What is, not what if

If we’re always thinking “what if?” instead of “what is”, then we would live in a continuous state of fear.

Natasha Lugo

 
 
 
 

How can someone live their life in fear?

Why would they want to worry so much about things that are completely out of control?

They should just let go, and live. Let it be. 

That, however, is very much easier said than done. 

A few days ago, I met someone. A teen girl that has Cystic Fibrosis.

Such an eye opening experience. This girl has this terrible disease. The doctors have told her that she has a very short amount of time to live, yet there she is walking around very friendly and enjoying life. If I didn’t meet her, I would never have thought she is sick.

Meeting this girl, made me realize that I am one of the luckiest people alive. Because although I am considered to be sick, no one is able to tell, and there are no cancerous signs just yet. (thank god)

But hey, that can change in a blink of an eye.

I have Ganglioneuroma. It’s a benign tumor on my spinal cord and although I’m pretty sure I have had it for a very long time, I officially started feeling the symptoms and was diagnosed on January 2011.

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No one can imagine the way I felt when I was told that winter afternoon, [in a cold depressing hospital room], that my life was never going to be the same. I couldn’t stop the tears from streaming down my face and to this day, when I think about it, I still get teary eyed.

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Many people wonder the reason for my depression, my anger, my frustrations.

So many things factored into my feelings.

Yes, it’s benign, and yes I’m still alive. But no one, (beside my parents), really bothered to investigate what I had. The pain that’s caused by this tumor, is something I am going to have to live with for the rest of my life. On top of that, I have to constantly be going to the doctor because it could turn cancerous at any point in time, and then the one thing that I think scares me the most, is the fact that it is on my spine, if it continuous to grow, I could be left without any feeling on my right leg & arm. Just thinking of all of this, made my waking up something I didn’t want to continue doing. My life was and still will never be the same after the diagnosis.

But even after, I prayed for a cure that wasn’t surgery. It’s not that I didn’t want surgery, the problem was that my doctor’s cancelled out that option. My spine is compressed, and even with surgery, it will never be straight again, and my pain may possibly get worse, plus the possibility of me being paralyzed became greater with surgery.

I thought things really couldn’t get better. Then, a miracle happened. I met a pain management doctor that provided me with an option that could make my life a little better, a pain pump. It was a pretty major surgery, they had to open me up, insert the pump and connect a catheter to my spine. I have to go every year to insert the medicine, but this has literally changed my life.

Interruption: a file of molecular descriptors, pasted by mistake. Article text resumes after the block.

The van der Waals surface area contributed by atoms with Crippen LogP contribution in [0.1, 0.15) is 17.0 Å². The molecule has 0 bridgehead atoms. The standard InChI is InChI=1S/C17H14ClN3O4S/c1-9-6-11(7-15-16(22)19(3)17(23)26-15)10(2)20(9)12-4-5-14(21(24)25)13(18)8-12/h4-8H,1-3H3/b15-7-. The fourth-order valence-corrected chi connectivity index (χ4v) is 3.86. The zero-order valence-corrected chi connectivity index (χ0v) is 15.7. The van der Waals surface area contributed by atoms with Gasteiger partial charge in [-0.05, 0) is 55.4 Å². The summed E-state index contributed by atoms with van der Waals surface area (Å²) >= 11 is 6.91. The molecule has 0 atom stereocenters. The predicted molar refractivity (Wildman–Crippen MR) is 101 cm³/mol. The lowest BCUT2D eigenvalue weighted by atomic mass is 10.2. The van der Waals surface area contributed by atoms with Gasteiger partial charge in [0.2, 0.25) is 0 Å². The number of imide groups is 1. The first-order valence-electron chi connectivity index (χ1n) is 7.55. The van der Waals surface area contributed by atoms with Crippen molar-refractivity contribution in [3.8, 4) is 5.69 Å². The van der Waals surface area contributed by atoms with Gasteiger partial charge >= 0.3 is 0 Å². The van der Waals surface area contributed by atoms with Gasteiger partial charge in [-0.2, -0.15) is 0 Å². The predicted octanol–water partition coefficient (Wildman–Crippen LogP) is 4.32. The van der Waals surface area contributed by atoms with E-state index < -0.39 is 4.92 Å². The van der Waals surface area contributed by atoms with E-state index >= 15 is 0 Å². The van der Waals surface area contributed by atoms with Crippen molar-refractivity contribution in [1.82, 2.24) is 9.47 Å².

My scars are there, and they will be there for as long as I live. At first, it terrified me knowing that my stomach, my back, and my side will be marked forever, but I prefer that over the constant suffering. These scars are just a constant reminder, that although I have gone through some pretty terrible things, I am still alive, stronger and healthy. I don’t have pain anymore, and I am as grateful and happy as I’ve ever been.

Although there is one thing that terrifies me to death, and that is the fear of falling in love with someone and them rejecting me because of this or not completely understanding what I have been through. But I know that once I meet the person I am supposed to be with, they will love and accept me, flaws and all.

That is why when I met that girl and saw how happy and full of life she is, (knowing she isn’t going to have much longer to live), I realize that no matter what I should be happy and try not to worry as much. Some days are better than others, but that doesn’t stop me from waking up every morning extremely happy and blessed, not only knowing that I am able to see another day without pain, but that I am alive and loved. Nothing in my life will ever be taken for granted.

Why shouldn’t we wake up in the morning and be happy? We need to stop worrying and complaining about the insignificant. Be compassionate, be welcoming, be friendly. Travel as much as you’re allowed. But most of all love with all that you have!

You only have one life to live, so living it the way you want is the only thing left to do, because, you’re life can change in less than a minute.

Trust me when I say, you don’t want to regret the chances you didn’t take, the places you didn’t visit and the people you didn’t love.

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3 thoughts on “What is, not what if

  1. Hey Tiny Tasha, those last lines brought tears to my eyes. Such a beautiful look at life by someone so young. I am so sorry you have gone through what you went through. You make me look at life in a more positive way. Thank you.

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